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Ancestral Cooking Forum

Winston chef's hoe cake haute cuisine

Winston chef's hoe cake haute cuisine

On breaks between teaching at Sullivan University or training students at the world-class Winston's Restaurant, chef John Castro strolls on the Farmington plantation next door.

But he never walks alone. In the quiet where 70 slaves once toiled at backbreaking work crushing and twisting 10-feet-tall bundles of hemp into a rope, Castro often feels a nudge.

"There was an energy and it would let you know it was not necessarily positive," he said. "There were obviously people who had not necessarily had a good life there."

To honor that misery, Castro researched the most common slave snack at one of Louisville's largest former plantations. That meal began with a ball of wet salted cornmeal shoved into a pocket before work in the fields. To eat, slaves stuck their iron hoe into a fire until it was red hot. Next came the corn mush, hand-patted into a small disc one-quarter inch thick. With a little grease, that "hoe cake" sizzled and blackened in spots for about a minute on each side.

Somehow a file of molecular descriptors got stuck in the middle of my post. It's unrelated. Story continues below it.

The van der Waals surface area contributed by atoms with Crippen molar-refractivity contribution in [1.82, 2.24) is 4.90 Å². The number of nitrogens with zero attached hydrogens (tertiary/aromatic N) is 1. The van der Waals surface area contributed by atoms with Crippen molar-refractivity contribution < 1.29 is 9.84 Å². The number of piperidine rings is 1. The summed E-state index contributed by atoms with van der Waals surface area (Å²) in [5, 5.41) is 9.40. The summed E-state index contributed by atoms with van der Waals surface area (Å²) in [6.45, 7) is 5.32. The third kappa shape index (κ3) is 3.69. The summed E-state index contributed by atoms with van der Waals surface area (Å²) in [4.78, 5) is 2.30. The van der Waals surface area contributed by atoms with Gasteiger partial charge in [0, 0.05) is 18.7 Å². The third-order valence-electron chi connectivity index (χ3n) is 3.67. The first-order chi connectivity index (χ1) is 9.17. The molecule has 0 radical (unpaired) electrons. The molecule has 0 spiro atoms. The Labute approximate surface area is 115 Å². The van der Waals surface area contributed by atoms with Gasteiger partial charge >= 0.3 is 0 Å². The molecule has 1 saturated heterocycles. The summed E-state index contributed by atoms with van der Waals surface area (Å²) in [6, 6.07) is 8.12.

article continues & recipes here

http://www.courier-journal.com/story/life/food/2015/08/04/winston-chefs-hoe-cake-cuisine/31117853/

t.b. - versatile corn breads, corn pones :)
I like southern hot water cornbread, corn rotis,
to pupusa with loroco & arepas
I will have to experiment with the recipes in the article.


18 Dec 2002 :: 14 Nov 2008
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